KADO: Spreading the IT Gospel to the Marginalized
KADO: Spreading the IT Gospel to the Marginalized
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  • 승인 2004.07.01 12:01
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Korea's ITsector has evolved into one of world's most dynamic; this country has now became the test bed for the IT industries of the world. But state-of-the-art technology is limited to large corporations and financial institutions while the general population is still lagging behind. According to a government survey last year, Korea was ranked 6th in terms of IT infrastructure and its utilization. In order for the nation to truly become an IT superpower, it is imperative for the population to be trained in the technologies.

The Korea Agency for Digital Opportunity & Promotion(KADO) is at the forefront of this mission, spreading the gospel of information technology to the elderly, low-income families, and those in remote areas. The following is the transcript of our interview with the agency's president, Son Yeon-gi.

by Lee Kyung-soon, Reporter / kslee@ittimes.co.kr

Son Yeon-gi
President of Korea Agency for Digital Opportunity & Promotion (KADO)
'Taking the Initiative in the Informatization of Developing Nations'

Q: Can you describe briefly what your agency does

A: KADO is a special corporation established by the provision of 16 laws to eliminate the digital divide. Our agency was set up in 1984 by the Postal Service for the purpose of cultivating workforce for the IT and telecom businesses. This agency has been active in enhancing regional IT infrastructure and in promoting broadband deployment. Since 2002, it has started working on filling the gap created by the digital divide. Only last year we became an independent entity, separate from the Postal Service.

Our agency is operating an Information Access and IT Training Program to reduce income gap between haves and have-nots of personal computers, and other factors. It is also charged with installing used PCs in low-income neighborhood schools and providing complementary computer accessories for the disabled. In addition, we develop contents for elders with disabilities, operate computer education programs in partnership with the Association for Senior Citizens, and provide counseling for those addicted to computers.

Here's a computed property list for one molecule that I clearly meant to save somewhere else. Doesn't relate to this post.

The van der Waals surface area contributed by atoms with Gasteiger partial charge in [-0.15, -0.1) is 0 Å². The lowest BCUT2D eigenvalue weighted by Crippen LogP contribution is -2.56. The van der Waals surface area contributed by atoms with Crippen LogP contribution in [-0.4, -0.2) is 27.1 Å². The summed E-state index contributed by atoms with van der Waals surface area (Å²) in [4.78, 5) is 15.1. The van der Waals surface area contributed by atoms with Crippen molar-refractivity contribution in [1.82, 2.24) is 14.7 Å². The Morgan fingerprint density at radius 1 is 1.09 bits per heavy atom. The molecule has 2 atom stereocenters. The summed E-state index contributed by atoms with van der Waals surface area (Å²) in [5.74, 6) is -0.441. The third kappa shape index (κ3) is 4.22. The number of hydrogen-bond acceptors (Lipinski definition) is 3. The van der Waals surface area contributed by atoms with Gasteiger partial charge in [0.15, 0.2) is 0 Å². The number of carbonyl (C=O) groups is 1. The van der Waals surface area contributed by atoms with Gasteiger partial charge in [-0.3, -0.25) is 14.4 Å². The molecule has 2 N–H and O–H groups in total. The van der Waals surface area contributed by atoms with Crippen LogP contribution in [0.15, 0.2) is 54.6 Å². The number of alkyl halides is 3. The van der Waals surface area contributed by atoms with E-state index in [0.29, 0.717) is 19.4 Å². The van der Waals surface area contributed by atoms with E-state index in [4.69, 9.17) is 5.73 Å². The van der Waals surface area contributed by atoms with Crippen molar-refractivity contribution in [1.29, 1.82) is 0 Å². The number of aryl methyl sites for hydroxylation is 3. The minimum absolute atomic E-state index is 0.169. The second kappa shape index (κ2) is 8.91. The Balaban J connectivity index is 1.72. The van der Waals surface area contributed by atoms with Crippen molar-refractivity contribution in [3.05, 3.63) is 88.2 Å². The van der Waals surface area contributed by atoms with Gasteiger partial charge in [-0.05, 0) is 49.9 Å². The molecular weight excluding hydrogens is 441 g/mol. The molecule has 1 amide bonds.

Q: Currently where do you think our country is at in terms of information access How is your agency going to support this

A: I believe Korea has come very far since the 1990s. Despite the government's commendable efforts, computers were perceived in the 1990s as an exclusive toy for the few. Since 2000, the situation has changed. As the government helped the IT industries develop in significant ways, those familiar with computers have increased hugely. Although many people from the low-income bracket and those with disabilities have been able to have access to computers, we still have a long way to go to benefit all the people in the country.

Our agency makes available computers to all comers in 994 locations across the nation. We keep buying special instruments for the disabled to allow them to use computers without inconvenience while sending out helpers on site. We will continue expanding our business until all the people in the country can use computers freely and thus eliminate the digital divide.

Q: Your agency agreed with Microsoft on June 30 to eliminate the digital divide. What was agreed in that memorandum

A: With the agreement, we will be able to work on eliminating digital divide better. We will open regional information training centers for the elderly at major universities and welfare offices across the country by June next year. Besides, we will send IT training personnel to developing countries, all thanks to Microsoft's grant. Microsoft Korea pledged 4 billion won for software and cash provision for just this year. Since this agreement lasts for three years, the combined amount will be more than 10 billion won. The latest agreement will be a starting point for us to strengthen ties with Microsoft Korea in information training, installation of used PCs and software, and resolving digital gaps among nations.

Q: Your agency is leading the effort to reduce the digital divide in developing nations. What have you achieved so far and what are your plans for the future

A:This is an occasion where we can project our image as an IT superpower to others in the world. Our agency is planning to send personnel and PCs to Southeast Asia and Africa. Recently we donated 160 used PCs to the Dominican Republic. We also send out college students during the summer vacation to these countries as PC instructors.

Q: Can you suggest ways to improve Korea's IT industries
A: For example, there are well-developed road systems in industrialized countries. It is no use if these are not properly maintained or people do not observe traffic rules such as stopping for pedestrians and not honking the horn near schools. In other words, without "software," hardware alone cannot do the job. It is undeniable that Korea has become the best in IT. But it is useless if we do not take full advantage of it. Thus it is of paramount importance that we help all the people benefit from it.

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